Cooking food to chemically change it by making nutrients and energy more suitable for human consumption and digestion is one the hallmarks of human evolutionary achievement. Relying on making a campfire to prepare your food in the backcountry is no longer necessary, is excessively time consuming, and can be dangerous when fire building conditions are not appropriate. RV’s offer a variety of cooking options, from propane and electric cooktops to microwave ovens. Today’s lightweight portable stove systems make food preparation simple, efficient, and environmentally friendly to backcountry ecosystems. Many people chose to forego cooking and heating food entirely, instead relying on lightweight, pre-prepared foods that can be consumed and enjoyed without the added weight of a stove and create more time for hiking, exploring, photographing, hunting fishing, and or quality time with friends and family.

Lighting Up the Night
Campfires embody the worst aspects of ineffective night illumination. The fire itself is an unshaded lighting source, shining out in all directions and into the eyes of those around the fire. This means that all eyes will be impacted and the pupils will constrict, shutting down night vision. The lighting on objects around a campfire is quite feeble. This produces a situation where the campfire create a small circle of illumination surround by the impenetrable darkness and deep shadows of restricted night vision. Sitting by a campfire robs campers of accessibility to the natural nocturnal darkness that is only available with fully night-adapted vision. (See the Dark Sky Camping tab for more information.)

Carbon Footprint
Burning wood introduces much more carbon dioxide into the Earth’s atmosphere. Allowing wood to naturally decompose helps sequester the carbon back into the ecosystem and enhances the growth of more carbon dioxide sequestering plants. Many of the 8+ billion people on earth still rely on burning wood for sustaining their lives. The question is whether or not we, who go out into the the natural world for recreation, should be contributing, unnecessarily to increasing the carbon dioxide of the atmosphere. Occasional recreational campfires produce a small carbon footprint, however, the journey to stop global climate change begins with one less campfire at a time.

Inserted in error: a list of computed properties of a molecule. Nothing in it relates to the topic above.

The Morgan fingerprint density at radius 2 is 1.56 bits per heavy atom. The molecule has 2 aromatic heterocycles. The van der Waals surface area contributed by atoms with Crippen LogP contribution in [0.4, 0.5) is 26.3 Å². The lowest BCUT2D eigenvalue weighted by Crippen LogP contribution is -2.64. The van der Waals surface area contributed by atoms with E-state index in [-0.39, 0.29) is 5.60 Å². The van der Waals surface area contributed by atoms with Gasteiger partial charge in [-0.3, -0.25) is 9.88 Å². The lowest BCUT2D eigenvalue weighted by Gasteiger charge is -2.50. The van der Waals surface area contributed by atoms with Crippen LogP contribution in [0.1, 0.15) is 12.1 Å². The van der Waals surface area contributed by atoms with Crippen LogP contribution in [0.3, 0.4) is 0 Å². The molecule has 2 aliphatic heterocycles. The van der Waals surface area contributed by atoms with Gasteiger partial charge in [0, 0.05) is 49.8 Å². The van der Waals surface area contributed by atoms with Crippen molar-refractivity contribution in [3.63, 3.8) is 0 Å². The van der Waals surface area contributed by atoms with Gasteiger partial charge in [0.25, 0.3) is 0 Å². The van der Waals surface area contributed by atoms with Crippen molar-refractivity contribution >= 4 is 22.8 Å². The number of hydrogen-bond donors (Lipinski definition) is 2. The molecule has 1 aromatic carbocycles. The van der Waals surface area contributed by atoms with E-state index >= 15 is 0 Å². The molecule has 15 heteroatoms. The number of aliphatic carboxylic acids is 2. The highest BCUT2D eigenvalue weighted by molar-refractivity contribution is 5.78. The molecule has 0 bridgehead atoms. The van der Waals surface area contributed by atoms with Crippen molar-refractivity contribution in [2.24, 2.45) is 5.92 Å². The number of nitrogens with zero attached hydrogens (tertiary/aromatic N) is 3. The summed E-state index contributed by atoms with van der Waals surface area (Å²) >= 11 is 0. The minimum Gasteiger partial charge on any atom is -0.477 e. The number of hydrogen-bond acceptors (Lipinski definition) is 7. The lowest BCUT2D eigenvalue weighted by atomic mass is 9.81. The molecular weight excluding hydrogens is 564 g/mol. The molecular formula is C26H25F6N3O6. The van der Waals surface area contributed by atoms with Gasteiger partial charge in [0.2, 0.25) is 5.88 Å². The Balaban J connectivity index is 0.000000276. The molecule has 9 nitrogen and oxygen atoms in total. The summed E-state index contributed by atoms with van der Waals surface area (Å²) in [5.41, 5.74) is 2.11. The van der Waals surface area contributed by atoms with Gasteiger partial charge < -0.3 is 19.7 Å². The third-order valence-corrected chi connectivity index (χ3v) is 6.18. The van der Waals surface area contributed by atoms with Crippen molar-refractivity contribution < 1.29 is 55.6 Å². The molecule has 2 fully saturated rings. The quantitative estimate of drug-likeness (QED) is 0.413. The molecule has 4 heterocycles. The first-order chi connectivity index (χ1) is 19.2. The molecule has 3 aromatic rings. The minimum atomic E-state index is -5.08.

Wildfires and Climate Change
Nevada and the West have been experiencing an unprecedented reduction of precipitation and sustained warming. This trend is predicted to increase, and perhaps accelerate in the future. The consequence of this climate change and the resulting vegetation changes is an extraordinary and catastrophic change in fire regimes throughout the West. Hundreds of years old forests of Joshua trees have burnt across the Mojave and a recent fire on Troy Peak burnt millennia old bristlecone pine trees all the way to the summit. Wind and drought produce fires that spread to 100,000 acres in a couple of days. Pervasive cheat grass and other invasive plants accelerate the progress of fires. Weather and wind is becoming unpredictable and the slightest spark can set off an inferno that can run across the landscape fast than people can run. Most wildfires are human caused. Campfires and open flames are one of the major sources of these fire. Even in "calm" conditions, whirlwinds or "dust devils" can materialize almost anywhere and spread fire starting materials from a campfire for hundreds of feet. Public lands throughout the west have longer and longer durations of closures to fire usage. Please consider keeping public lands open and accessible for this ecologically difficult time of climate change by leaving fire home when you venture out on public lands.

Leave No Trace
Campfires leave an impact on the land that can last centuries in arid landscapes. As backcountry camping and “boondocking” increases popularity, the negative impacts of campfires are creeping further and further across the remote public lands of Nevada. If you do chose to have a fire, heed the fire closures, do not build fires when there is any wind or a forecast of wind, bring your own wood and fire pan, do not build campfire rings and other structures, and haul your ash and charcoal out (it weighs much less and takes less space than the wood did). Always leave you campsite cleaner and with less impact than you found it. That way we can all enjoy feeling like we are the only person to enjoy our favorite remote camping spot.